A group of prominent Quebec activists, government representatives, researchers, academics and community practitioners has just published a Declaration on Social Innovation which is well worth a look. Quebec is a global leader in social transformation. Its leadership in creating a social economy (Chantier de l'économie social), has set a standard the rest of Canada has not yet equalled.
Many social innovation initiatives concentrate on the 'how' of social innovation. In other words they focus on the means (technique and methodology), and ignore the 'why'. Their assumptions are silent. However, unless technique and methodology are anchored with expressed values and there is clarity on what the improvements will be to beneficiaries, social innovation risks becoming another rhetorical tool to reinforce the status quo. Social innovation means are not neutral. They will not achieve the ends of economic and social justice without intentionality.
The creators of the Quebec Declaration don't make that mistake. They have clearly identified why a culture of social innovation is needed in Quebec and who will benefit. Here are a few paragraphs from their preamble:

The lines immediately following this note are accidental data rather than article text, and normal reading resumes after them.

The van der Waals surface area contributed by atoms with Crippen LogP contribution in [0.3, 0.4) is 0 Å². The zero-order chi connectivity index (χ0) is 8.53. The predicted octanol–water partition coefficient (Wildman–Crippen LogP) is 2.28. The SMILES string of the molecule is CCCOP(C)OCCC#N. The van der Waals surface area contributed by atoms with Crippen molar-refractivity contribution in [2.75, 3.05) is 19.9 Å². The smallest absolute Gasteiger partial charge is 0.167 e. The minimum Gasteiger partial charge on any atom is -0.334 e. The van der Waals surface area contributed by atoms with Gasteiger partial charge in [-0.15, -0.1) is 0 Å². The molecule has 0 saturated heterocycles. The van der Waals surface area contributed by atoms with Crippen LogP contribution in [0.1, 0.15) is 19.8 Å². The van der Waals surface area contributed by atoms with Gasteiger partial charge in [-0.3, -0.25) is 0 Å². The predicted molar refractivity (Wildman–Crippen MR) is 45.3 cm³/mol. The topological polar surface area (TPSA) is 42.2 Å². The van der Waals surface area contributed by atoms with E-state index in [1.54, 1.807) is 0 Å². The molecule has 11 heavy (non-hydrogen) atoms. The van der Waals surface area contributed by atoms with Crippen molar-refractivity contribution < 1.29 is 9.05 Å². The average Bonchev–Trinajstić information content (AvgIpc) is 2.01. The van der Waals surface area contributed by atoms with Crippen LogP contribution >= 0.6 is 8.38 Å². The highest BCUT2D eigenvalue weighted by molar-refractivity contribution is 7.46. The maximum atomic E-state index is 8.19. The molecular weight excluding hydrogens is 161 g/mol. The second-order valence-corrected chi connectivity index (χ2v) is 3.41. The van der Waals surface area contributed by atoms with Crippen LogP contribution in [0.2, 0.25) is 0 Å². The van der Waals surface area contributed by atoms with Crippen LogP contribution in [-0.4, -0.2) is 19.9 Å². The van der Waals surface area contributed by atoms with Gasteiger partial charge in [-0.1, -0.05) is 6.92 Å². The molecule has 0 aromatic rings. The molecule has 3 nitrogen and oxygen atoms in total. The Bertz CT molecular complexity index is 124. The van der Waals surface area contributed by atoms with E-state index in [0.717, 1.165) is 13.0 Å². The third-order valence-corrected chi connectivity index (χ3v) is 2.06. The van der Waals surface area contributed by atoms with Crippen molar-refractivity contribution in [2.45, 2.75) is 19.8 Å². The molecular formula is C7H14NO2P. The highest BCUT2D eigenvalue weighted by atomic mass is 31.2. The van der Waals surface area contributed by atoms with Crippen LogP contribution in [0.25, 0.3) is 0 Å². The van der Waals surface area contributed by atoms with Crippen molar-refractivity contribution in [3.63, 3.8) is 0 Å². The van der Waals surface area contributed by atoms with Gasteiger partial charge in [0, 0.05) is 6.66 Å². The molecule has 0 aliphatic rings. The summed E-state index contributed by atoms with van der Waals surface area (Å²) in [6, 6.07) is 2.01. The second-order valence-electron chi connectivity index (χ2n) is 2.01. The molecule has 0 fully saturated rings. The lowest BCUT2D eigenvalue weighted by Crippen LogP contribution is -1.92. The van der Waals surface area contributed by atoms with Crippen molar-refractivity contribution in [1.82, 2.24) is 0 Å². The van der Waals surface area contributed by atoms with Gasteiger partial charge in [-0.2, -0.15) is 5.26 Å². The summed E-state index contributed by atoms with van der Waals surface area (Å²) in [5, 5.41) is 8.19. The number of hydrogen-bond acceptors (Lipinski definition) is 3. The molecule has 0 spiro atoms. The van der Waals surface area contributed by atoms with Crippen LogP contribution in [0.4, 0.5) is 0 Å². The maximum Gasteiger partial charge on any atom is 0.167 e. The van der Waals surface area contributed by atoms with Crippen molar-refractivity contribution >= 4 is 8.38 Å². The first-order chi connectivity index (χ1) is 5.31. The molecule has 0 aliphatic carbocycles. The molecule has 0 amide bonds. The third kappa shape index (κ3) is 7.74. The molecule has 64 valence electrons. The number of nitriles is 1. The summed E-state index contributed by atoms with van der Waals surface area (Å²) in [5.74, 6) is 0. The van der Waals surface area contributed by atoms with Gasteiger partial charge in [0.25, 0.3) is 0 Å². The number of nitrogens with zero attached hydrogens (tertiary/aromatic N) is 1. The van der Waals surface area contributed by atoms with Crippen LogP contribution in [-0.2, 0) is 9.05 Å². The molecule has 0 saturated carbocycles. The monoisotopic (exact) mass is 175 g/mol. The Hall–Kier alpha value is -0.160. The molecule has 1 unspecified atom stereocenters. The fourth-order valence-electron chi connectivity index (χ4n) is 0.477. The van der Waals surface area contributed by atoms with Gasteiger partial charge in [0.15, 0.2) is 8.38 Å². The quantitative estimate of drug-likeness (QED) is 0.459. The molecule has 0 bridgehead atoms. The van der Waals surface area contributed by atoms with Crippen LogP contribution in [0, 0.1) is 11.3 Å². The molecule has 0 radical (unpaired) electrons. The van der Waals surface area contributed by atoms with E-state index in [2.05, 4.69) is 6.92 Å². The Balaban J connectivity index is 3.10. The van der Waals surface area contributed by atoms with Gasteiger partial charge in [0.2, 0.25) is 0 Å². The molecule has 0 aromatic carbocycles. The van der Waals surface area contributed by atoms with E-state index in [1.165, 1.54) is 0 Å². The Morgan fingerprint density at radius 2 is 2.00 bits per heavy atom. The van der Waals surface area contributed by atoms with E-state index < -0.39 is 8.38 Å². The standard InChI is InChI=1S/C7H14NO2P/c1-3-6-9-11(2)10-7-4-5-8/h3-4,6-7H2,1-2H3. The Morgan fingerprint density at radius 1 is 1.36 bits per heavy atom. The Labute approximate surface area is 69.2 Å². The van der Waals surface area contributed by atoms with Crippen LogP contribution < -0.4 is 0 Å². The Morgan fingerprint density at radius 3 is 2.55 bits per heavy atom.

- A society’s development increasingly depends upon its capacity for innovation. Of all types of innovation, social innovation is one of the most crucial. Social innovation enables the implementation of more effective, just and sustainable solutions to increasingly complex social problems.
- Over the past few decades, Quebec has proven innovative on the social level. The creation of daycare centres and youth employment centres, the initiation of dialogue with First Nations communities or psychosocial intervention, and in addressing rural living and the social economy—all exemplify shifts in the policy framework.
- Our successes are significant. Yet practices developed over the past fifty years are being rendered obsolete due to the growing complexity of certain issues.
- The demographic shift in Quebec calls for a new social contract between generations. Climate change and attacks on biodiversity demand that we redefine our relationship with natural resources. Globalization is shaking the very foundations of social and economic relations. And though digital technology increases mobility and access to information, it also has the potential to further break the social fabric be deeply divisive, creating new forms of social inequality.
- Social innovations are “social,” both in their processes and end results. They meet social needs while forging new relations between people and groups that may not otherwise collaborate. Social innovation can only be born in a spirit of openness. In this sense, social innovators were precursors to what institutions and corporations are seeking more and more of today: accelerated technological innovation through what is referred to as open innovation.
The Declaration analyses 12 key factors to enable the emergence and sustainability of social innovation and offers 10 recommendations.
They are looking for public support from across Canada. The link to the Declaration is here.
To sign and support the declaration click here